Linux Mint – Discovering Mint KDE’s default applications

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Quite a few of Mint’s custom applications are present in the KDE edition as well. For example, Update Manager, Software Manager, and USB Image Writer are all present. However, there are some applications that are only present by default in the KDE edition.

One of the applications specific to the KDE edition is Kate, a powerful text editor. At first glance, Kate may appear to be a generic text editor, but it’s actually one of the most popular text editors available for Linux. While it will suit generic purposes of creating text files just fine, its real power becomes apparent in the hands of a software developer. Featuring powerful syntax highlighting and developer tools, it’s a great utility to have at your disposal. The following screenshot shows KDE’s Kate text editor:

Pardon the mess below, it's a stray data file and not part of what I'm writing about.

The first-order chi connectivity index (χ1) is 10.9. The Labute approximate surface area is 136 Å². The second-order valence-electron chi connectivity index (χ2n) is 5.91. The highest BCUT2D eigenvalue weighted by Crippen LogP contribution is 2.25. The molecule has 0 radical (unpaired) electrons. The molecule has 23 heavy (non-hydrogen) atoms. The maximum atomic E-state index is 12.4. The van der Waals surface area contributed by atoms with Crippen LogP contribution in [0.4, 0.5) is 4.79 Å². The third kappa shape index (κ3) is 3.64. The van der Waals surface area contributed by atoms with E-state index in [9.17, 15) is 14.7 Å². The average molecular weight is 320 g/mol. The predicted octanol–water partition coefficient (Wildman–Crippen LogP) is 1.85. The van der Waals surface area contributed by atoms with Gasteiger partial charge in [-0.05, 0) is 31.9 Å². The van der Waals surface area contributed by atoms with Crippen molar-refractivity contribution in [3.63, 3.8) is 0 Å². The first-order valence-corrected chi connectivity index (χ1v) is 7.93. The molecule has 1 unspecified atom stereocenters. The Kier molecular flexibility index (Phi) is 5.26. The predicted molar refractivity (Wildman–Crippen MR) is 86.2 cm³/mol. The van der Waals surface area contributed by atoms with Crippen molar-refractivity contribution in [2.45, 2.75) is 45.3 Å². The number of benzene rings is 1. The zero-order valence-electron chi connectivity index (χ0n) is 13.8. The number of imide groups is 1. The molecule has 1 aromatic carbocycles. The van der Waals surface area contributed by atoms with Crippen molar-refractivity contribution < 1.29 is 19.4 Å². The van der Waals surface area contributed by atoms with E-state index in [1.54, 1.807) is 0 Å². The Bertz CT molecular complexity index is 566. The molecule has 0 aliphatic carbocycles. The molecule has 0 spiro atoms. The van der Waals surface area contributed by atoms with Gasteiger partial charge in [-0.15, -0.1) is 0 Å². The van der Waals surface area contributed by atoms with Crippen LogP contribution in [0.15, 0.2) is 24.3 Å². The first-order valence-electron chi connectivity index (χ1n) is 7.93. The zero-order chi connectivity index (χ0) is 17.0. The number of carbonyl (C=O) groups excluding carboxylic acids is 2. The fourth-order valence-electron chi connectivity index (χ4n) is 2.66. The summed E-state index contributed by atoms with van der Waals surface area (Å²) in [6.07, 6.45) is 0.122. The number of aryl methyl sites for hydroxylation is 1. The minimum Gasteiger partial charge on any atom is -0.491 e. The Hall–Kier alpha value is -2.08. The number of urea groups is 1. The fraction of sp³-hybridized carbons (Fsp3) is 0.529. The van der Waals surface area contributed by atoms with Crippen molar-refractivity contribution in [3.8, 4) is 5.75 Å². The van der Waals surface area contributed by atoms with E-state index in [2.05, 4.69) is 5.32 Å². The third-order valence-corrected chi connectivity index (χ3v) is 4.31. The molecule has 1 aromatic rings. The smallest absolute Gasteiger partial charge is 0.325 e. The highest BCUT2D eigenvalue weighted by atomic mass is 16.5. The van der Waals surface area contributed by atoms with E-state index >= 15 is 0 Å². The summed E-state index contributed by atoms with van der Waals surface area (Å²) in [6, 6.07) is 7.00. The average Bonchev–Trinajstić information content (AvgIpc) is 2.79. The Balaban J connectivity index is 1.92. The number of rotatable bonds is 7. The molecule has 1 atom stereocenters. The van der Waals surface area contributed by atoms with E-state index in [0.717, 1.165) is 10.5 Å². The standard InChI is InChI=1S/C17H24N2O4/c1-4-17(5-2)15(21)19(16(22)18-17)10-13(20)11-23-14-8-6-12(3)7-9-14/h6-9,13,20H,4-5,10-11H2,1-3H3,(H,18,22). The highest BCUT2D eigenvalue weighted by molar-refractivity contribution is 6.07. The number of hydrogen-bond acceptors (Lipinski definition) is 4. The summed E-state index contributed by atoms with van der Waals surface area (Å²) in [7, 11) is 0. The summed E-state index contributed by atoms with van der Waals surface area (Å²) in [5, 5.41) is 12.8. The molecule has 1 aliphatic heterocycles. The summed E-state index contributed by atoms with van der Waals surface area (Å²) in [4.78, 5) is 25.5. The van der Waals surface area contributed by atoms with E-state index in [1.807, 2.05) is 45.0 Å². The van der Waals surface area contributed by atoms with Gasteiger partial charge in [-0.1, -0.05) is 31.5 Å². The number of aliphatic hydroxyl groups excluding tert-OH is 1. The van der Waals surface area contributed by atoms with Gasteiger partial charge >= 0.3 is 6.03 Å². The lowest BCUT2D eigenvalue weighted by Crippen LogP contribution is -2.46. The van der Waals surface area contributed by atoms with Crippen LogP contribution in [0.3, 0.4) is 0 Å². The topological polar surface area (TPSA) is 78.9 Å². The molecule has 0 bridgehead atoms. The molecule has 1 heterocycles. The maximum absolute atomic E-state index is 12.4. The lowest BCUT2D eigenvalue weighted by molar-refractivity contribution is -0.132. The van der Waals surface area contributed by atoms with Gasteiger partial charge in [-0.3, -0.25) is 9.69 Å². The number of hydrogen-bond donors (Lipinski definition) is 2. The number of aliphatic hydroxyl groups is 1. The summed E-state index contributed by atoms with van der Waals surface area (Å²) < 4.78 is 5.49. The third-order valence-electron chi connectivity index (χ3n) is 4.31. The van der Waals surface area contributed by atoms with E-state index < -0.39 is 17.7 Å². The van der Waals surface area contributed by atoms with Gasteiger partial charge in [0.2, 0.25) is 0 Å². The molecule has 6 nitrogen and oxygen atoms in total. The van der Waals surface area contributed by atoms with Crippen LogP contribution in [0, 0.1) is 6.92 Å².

Another application specific to the KDE edition is Amarok, a music player and playlist manager. Amarok is another KDE application that is very popular, so much so that it’s even installed by many users in non-KDE environments. Its features are near or maybe even greater than Banshee (the default music player in other editions), including such things as downloading lyrics and Wikipedia information for the songs in your library. If you’re a music fan, it’s highly recommended that you give Amarok a spin. The following screenshot shows Amarok—a wonderful music player and playlist manager:

In addition to those applications, there are some other noteworthy changes in the KDE edition’s software selection when compared to other editions. For example, the KDE edition features KDE IM Contacts instead of Pidgin for instant messaging, Kmail rather than Thunderbird, K3b instead of Brasero, and Konversation instead of XChat.

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